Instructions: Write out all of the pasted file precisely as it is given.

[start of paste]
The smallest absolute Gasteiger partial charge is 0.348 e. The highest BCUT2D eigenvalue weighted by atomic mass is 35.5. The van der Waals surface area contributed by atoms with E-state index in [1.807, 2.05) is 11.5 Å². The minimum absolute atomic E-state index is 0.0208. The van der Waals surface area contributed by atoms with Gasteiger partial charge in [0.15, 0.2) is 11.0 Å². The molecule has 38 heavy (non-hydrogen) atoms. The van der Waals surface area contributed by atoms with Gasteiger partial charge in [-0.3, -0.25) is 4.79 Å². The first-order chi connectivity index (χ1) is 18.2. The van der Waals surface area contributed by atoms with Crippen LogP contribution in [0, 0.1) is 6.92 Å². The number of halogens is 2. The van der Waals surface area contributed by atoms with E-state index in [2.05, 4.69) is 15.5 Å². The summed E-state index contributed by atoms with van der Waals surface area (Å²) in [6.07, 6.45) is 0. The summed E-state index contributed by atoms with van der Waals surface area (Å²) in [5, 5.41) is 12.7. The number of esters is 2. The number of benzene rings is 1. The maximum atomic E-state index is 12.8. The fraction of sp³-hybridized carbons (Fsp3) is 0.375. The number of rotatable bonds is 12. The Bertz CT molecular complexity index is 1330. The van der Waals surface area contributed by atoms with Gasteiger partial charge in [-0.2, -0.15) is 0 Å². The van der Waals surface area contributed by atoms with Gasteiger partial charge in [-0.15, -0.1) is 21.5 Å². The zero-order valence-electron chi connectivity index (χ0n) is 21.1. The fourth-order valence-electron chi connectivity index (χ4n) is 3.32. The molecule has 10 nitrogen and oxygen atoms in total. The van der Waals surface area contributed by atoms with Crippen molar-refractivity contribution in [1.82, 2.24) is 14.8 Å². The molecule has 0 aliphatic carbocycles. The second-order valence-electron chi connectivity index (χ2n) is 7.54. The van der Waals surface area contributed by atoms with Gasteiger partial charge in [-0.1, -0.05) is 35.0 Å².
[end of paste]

The smallest absolute Gasteiger partial charge is 0.348 e. The highest BCUT2D eigenvalue weighted by atomic mass is 35.5. The van der Waals surface area contributed by atoms with E-state index in [1.807, 2.05) is 11.5 Å². The minimum absolute atomic E-state index is 0.0208. The van der Waals surface area contributed by atoms with Gasteiger partial charge in [0.15, 0.2) is 11.0 Å². The molecule has 38 heavy (non-hydrogen) atoms. The van der Waals surface area contributed by atoms with Gasteiger partial charge in [-0.3, -0.25) is 4.79 Å². The first-order chi connectivity index (χ1) is 18.2. The van der Waals surface area contributed by atoms with Crippen LogP contribution in [0, 0.1) is 6.92 Å². The number of halogens is 2. The van der Waals surface area contributed by atoms with E-state index in [2.05, 4.69) is 15.5 Å². The summed E-state index contributed by atoms with van der Waals surface area (Å²) in [6.07, 6.45) is 0. The summed E-state index contributed by atoms with van der Waals surface area (Å²) in [5, 5.41) is 12.7. The number of esters is 2. The number of benzene rings is 1. The maximum atomic E-state index is 12.8. The fraction of sp³-hybridized carbons (Fsp3) is 0.375. The number of rotatable bonds is 12. The Bertz CT molecular complexity index is 1330. The van der Waals surface area contributed by atoms with Gasteiger partial charge in [-0.2, -0.15) is 0 Å². The van der Waals surface area contributed by atoms with Gasteiger partial charge in [-0.15, -0.1) is 21.5 Å². The zero-order valence-electron chi connectivity index (χ0n) is 21.1. The fourth-order valence-electron chi connectivity index (χ4n) is 3.32. The molecule has 10 nitrogen and oxygen atoms in total. The van der Waals surface area contributed by atoms with Crippen molar-refractivity contribution in [1.82, 2.24) is 14.8 Å². The molecule has 0 aliphatic carbocycles. The second-order valence-electron chi connectivity index (χ2n) is 7.54. The van der Waals surface area contributed by atoms with Gasteiger partial charge in [-0.1, -0.05) is 35.0 Å².